Pet Talk | New dog flu is here to stay

Pet Talk | New dog flu is here to stay

A new strain of canine influenza made headlines in 2015 when it first appeared in the U.S., sickening hundreds of dogs in Chicago. It took less than three years for that strain to spread to more than 30 other states.

Dr. Drew Sullivan, director of the Medical District Veterinary Clinic at Illinois, a Chicago-based veterinary clinic operated by the UI College of Veterinary Medicine, was on the front lines of the initial outbreak. He says the new strain is still active — he has treated a handful of cases in 2018 — though less devastating than before.

"In 2015, the dogs presenting with influenza were sicker than those with typical canine cough," Sullivan said. "Dogs often had fevers and had mild gastrointestinal upset in addition to the respiratory signs of coughing. It does seem that, with time, the severity of illness has decreased in infected dogs. This can likely be attributed to the use of vaccines and some degree of natural immunity. In 2015, all the dogs were naive to this disease, so they had no immunity. As the virus has spread to other parts of the country, each dog population likely experiences more severe illness with the first outbreak."

A hearty virus

There are two known strains of canine influenza: H3N8, which was first diagnosed in Florida nearly 15 years ago among racing greyhounds and which mutated from an equine influenza, and H3N2, the newer strain, which had been present in Asia since 2006 and which mutated from an avian influenza.

Clinical signs of the virus in dogs can include sneezing, reverse sneezing that progresses to coughing, lethargy, decreased appetite and fever. Dr. Yvette Johnson-Walker, a veterinary epidemiologist at the College of Veterinary Medicine in Urbana, said, "The H3N2 virus is extremely contagious and almost every dog that is exposed will catch it, although only about 4 in 5 dogs will show clinical signs. An infected dog that is not showing signs of illness can still transmit the virus to other dogs.The virus is transmitted through aerosolized particles, usually during coughing and sneezing. As with any contagious illness, isolating sick dogs is paramount for preventing spread."

The virus is very hearty and can survive in the environment for a few days, she said. It is possible for dogs to contract influenza without actually coming into direct contact with another dog. For example, dogs could come into contact with the virus on surfaces in shared spaces, such as stairwells, elevators and hallways in apartment buildings.

"My own dog was confirmed positive in 2015, and he did not have any dog contact, so I believe I brought it home on my shoes or clothes," Sullivan said.

Prevention strategies

Johnson-Walker notes that vaccines are available for each strain of canine influenza, as well as one vaccine that will protect against both.

"As with any vaccine, there is no guarantee that it will prevent the disease, but it will dramatically reduce the chances of infection and will make the disease milder and shorter lived if your dog does become infected," Johnson-Walker said.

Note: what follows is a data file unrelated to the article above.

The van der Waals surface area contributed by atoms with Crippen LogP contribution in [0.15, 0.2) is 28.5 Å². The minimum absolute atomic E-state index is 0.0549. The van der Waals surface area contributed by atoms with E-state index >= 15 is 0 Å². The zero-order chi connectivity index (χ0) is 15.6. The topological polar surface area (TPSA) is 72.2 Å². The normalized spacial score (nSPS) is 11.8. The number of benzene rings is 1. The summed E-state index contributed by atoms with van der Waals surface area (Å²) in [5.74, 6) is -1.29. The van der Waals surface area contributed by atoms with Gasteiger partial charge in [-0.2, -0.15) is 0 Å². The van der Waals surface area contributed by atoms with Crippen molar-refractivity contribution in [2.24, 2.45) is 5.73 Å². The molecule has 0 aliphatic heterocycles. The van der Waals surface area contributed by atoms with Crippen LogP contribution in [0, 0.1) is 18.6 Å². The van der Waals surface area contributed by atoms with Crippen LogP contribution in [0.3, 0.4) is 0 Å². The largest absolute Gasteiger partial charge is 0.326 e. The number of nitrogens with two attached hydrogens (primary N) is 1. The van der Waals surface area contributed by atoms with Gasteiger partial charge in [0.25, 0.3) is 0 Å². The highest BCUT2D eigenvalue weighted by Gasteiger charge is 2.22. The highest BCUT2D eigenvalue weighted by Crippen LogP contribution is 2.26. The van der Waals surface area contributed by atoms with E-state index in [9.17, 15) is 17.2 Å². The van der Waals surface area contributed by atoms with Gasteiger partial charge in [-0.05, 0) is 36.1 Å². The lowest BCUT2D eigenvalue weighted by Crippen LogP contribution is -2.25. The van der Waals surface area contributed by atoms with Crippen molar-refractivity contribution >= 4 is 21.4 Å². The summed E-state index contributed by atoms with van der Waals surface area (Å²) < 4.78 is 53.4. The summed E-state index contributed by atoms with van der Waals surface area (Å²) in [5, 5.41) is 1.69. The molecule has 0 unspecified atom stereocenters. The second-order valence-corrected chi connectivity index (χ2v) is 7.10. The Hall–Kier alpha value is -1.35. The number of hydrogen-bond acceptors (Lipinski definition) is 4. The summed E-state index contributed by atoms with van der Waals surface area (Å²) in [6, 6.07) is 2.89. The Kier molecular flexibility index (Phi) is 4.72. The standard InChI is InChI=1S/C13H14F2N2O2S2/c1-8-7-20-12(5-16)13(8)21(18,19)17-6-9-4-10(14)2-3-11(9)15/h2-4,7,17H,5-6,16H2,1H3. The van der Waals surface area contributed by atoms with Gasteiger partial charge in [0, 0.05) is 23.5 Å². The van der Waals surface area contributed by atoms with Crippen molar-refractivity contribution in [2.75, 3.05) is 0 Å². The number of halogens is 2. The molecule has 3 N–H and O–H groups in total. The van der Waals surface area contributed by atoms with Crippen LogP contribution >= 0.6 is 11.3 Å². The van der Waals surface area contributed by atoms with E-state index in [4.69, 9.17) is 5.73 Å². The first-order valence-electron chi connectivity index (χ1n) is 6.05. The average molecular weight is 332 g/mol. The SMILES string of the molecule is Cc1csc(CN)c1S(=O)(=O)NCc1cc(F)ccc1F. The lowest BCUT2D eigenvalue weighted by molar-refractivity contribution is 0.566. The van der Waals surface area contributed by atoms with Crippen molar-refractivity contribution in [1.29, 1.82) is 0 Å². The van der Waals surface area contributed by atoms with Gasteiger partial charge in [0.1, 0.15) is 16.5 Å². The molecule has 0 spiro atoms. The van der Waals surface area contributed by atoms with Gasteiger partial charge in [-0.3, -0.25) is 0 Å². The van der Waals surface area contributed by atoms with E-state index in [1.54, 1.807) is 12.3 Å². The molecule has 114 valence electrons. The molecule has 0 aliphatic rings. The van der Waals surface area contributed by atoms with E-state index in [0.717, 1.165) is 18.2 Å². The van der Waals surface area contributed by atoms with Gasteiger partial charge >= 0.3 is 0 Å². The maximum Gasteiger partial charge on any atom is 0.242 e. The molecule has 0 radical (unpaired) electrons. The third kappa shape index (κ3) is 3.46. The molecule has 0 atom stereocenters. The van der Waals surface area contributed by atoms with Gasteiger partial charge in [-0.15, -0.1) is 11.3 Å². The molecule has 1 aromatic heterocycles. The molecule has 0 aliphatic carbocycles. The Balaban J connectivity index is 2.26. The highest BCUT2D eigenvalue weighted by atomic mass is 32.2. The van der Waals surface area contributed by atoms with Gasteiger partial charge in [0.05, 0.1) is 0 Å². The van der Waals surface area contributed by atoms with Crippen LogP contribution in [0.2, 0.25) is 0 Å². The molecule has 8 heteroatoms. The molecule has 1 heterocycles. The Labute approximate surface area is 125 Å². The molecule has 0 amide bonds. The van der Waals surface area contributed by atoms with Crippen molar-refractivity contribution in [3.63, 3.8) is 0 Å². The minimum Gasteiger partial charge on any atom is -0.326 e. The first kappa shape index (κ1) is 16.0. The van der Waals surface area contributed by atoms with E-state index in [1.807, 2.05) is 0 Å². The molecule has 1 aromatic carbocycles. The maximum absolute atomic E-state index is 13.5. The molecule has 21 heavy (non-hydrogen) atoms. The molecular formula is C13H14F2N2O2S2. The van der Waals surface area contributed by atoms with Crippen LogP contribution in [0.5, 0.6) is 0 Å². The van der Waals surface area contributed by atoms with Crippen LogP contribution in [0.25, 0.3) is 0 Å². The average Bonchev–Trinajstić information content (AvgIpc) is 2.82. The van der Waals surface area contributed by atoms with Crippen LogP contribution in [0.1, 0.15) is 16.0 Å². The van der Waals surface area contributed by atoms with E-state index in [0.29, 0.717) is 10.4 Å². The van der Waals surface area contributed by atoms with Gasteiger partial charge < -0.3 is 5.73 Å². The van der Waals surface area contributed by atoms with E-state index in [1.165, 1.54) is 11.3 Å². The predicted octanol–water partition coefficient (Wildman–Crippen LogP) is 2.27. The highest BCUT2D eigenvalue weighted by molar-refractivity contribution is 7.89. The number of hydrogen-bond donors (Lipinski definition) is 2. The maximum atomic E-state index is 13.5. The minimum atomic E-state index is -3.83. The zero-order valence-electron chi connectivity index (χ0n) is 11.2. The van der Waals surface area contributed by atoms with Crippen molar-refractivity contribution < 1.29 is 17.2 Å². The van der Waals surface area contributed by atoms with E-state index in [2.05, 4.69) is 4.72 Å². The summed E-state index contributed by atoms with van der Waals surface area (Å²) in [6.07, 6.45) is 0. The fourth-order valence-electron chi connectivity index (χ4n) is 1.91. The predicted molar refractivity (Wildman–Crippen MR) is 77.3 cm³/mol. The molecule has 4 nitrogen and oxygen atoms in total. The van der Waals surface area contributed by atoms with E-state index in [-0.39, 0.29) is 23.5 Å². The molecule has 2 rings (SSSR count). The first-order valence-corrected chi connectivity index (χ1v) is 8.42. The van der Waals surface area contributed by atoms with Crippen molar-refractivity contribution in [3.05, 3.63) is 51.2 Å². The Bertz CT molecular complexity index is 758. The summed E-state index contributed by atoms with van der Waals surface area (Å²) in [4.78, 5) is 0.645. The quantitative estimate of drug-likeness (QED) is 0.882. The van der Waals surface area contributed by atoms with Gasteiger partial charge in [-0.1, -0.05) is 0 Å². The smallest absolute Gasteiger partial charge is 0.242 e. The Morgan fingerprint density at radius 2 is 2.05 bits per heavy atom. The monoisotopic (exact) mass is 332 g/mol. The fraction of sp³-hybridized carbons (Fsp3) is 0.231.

Sullivan recommends vaccination for his patients that frequent areas like dog parks, boarding kennels and groomers, where they are exposed to other dogs whose health status is unknown.

"But I also tell my clients that dogs and puppies need to be socialized," he stresses. "Fear of the flu should not inhibit your dog's activities, even though avoidance is the best way to prevent exposure."

Johnson-Walker added, "Since we know the flu can be transmitted on surfaces like clothing, dogs with owners who come into contact with dogs of unknown vaccination status may also benefit from vaccination. It is also always a good idea for owners to maintain good hygiene. Washing hands after petting dogs, removing shoes you have worn outside when entering the house and changing clothes after contact with a dog of unknown origin can help prevent spread."

Flu viruses jump species

Since influenzas are caused by viruses, there is no medical treatment, but veterinarians can offer supportive therapy for dogs with the flu.

"Cough suppressants may be prescribed and occasionally antibiotics to prevent secondary bacterial infections that can be co-infections, but it is important to understand that antibiotics themselves cannot treat influenza," Sullivan said.

"Healthy animals usually recover on their own or with some supportive care," Johnson-Walker said. "About 10 percent of canine patients succumb to the flu, but these deaths tend to be among dogs that are very old, young, pregnant or otherwise immunocompromised and that are more susceptible to developing secondary bacterial infections."

Since both strains of dog flu originated in other species, some may wonder whether the virus can jump from dogs. In fact, cats can be infected with canine influenza, but it causes only mild disease. However, cats can serve as carriers and can transmit the virus to dogs. There is not currently a vaccine for cats.

And what about the public-health implications of canine influenza? Both Johnson-Walker and Sullivan state that, at this time, there is no evidence to suggest that either strain of canine influenza is capable of infecting people.